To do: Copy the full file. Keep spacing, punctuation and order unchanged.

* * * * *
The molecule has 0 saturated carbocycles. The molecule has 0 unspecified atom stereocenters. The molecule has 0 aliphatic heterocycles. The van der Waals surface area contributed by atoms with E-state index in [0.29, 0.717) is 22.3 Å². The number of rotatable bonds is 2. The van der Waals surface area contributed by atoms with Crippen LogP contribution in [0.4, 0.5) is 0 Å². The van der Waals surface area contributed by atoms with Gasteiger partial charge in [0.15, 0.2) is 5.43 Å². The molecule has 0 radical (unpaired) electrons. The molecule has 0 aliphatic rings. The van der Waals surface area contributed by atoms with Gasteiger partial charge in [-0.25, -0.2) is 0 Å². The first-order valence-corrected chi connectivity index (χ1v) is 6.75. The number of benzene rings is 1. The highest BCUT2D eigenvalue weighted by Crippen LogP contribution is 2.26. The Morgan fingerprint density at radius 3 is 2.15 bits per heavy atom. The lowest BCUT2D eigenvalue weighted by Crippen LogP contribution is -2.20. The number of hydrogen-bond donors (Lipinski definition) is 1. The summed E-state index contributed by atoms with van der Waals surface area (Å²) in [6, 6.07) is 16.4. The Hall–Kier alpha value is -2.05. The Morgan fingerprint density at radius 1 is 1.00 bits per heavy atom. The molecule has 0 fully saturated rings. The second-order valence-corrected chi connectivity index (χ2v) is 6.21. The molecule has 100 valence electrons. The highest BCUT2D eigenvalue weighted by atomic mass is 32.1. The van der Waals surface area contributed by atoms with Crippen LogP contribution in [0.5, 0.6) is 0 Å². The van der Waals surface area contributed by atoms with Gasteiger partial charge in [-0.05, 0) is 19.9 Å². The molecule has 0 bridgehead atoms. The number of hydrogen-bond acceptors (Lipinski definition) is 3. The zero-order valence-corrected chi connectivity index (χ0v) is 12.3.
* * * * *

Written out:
The molecule has 0 saturated carbocycles. The molecule has 0 unspecified atom stereocenters. The molecule has 0 aliphatic heterocycles. The van der Waals surface area contributed by atoms with E-state index in [0.29, 0.717) is 22.3 Å². The number of rotatable bonds is 2. The van der Waals surface area contributed by atoms with Crippen LogP contribution in [0.4, 0.5) is 0 Å². The van der Waals surface area contributed by atoms with Gasteiger partial charge in [0.15, 0.2) is 5.43 Å². The molecule has 0 radical (unpaired) electrons. The molecule has 0 aliphatic rings. The van der Waals surface area contributed by atoms with Gasteiger partial charge in [-0.25, -0.2) is 0 Å². The first-order valence-corrected chi connectivity index (χ1v) is 6.75. The number of benzene rings is 1. The highest BCUT2D eigenvalue weighted by Crippen LogP contribution is 2.26. The Morgan fingerprint density at radius 3 is 2.15 bits per heavy atom. The lowest BCUT2D eigenvalue weighted by Crippen LogP contribution is -2.20. The number of hydrogen-bond donors (Lipinski definition) is 1. The summed E-state index contributed by atoms with van der Waals surface area (Å²) in [6, 6.07) is 16.4. The Hall–Kier alpha value is -2.05. The Morgan fingerprint density at radius 1 is 1.00 bits per heavy atom. The molecule has 0 fully saturated rings. The second-order valence-corrected chi connectivity index (χ2v) is 6.21. The molecule has 100 valence electrons. The highest BCUT2D eigenvalue weighted by atomic mass is 32.1. The van der Waals surface area contributed by atoms with Crippen LogP contribution in [0.5, 0.6) is 0 Å². The van der Waals surface area contributed by atoms with Gasteiger partial charge in [-0.05, 0) is 19.9 Å². The molecule has 0 bridgehead atoms. The number of hydrogen-bond acceptors (Lipinski definition) is 3. The zero-order valence-corrected chi connectivity index (χ0v) is 12.3.